“Googler” and former CEO and co-founder of NextSpace Jeremy Neuner spoke at the ICELab this past week to share his insights on collaborative workspaces and thoughts on why the Gunnison Valley’s entrepreneurial spirit is such a good fit for them. Listeners dragged in chairs, moved couches and flung their legs over armrests; the space appeared to manifest its creative potential before a word was spoken.
According to Neuner, the unprecedented worldwide adoption of the mobile smartphone—the fastest adopted technology in human history—has been emblematic of the shift in the traditional workplace paradigm. More and more people are becoming contingent workers, setting up mobile offices at home, in coffee shops and on park benches. While these are sufficient workspaces, they don’t harness the collaborative capacity many entrepreneurs and single-person firms need to thrive.
“Working outside the clothing of a traditional work environment is really hard,” Neuner said. “The way you make it easier is by creating collaborative workspaces like [the ICELab].”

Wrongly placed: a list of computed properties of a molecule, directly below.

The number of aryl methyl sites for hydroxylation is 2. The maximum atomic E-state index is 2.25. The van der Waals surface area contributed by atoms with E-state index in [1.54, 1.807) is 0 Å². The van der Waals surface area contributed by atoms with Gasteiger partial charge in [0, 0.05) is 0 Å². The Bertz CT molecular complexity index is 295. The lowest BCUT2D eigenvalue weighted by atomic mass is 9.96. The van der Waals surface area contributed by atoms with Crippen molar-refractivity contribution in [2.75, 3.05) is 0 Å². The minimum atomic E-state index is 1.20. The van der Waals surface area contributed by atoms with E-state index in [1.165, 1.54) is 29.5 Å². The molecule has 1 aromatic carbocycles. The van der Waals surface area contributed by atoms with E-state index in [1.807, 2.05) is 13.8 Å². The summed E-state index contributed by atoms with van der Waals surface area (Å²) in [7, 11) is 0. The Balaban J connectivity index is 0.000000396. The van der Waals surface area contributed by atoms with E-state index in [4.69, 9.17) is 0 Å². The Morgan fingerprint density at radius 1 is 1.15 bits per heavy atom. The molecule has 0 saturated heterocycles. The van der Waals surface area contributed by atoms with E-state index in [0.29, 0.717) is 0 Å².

While attracting massive multinational corporations is a viable approach to economic growth in major cities, fostering hundreds of one- and two-person companies is an alternative strategy—one that matches the ethos of the Gunnison Valley particularly well.
“People who work here really want to live here,” Neuner said. “And there is a fierce sense of community.”
Such integration between residents and the natural environment are fundamental draws of living in the valley and continue to attract minds from even the most far-flung places. The community is budding with eager students hailing from thousands of miles away, Ph.D. holders, old-timers, families, business owners, ski bums and tourists alike who have collectively sustained an entrepreneurial spirit for decades.
With the opening of the ICELab, “It’s a lot easier to be an entrepreneur now,” Neuner said. “You guys are at ground zero of the next collaborative workspace movement.”
Story and Photos by Peter Noon.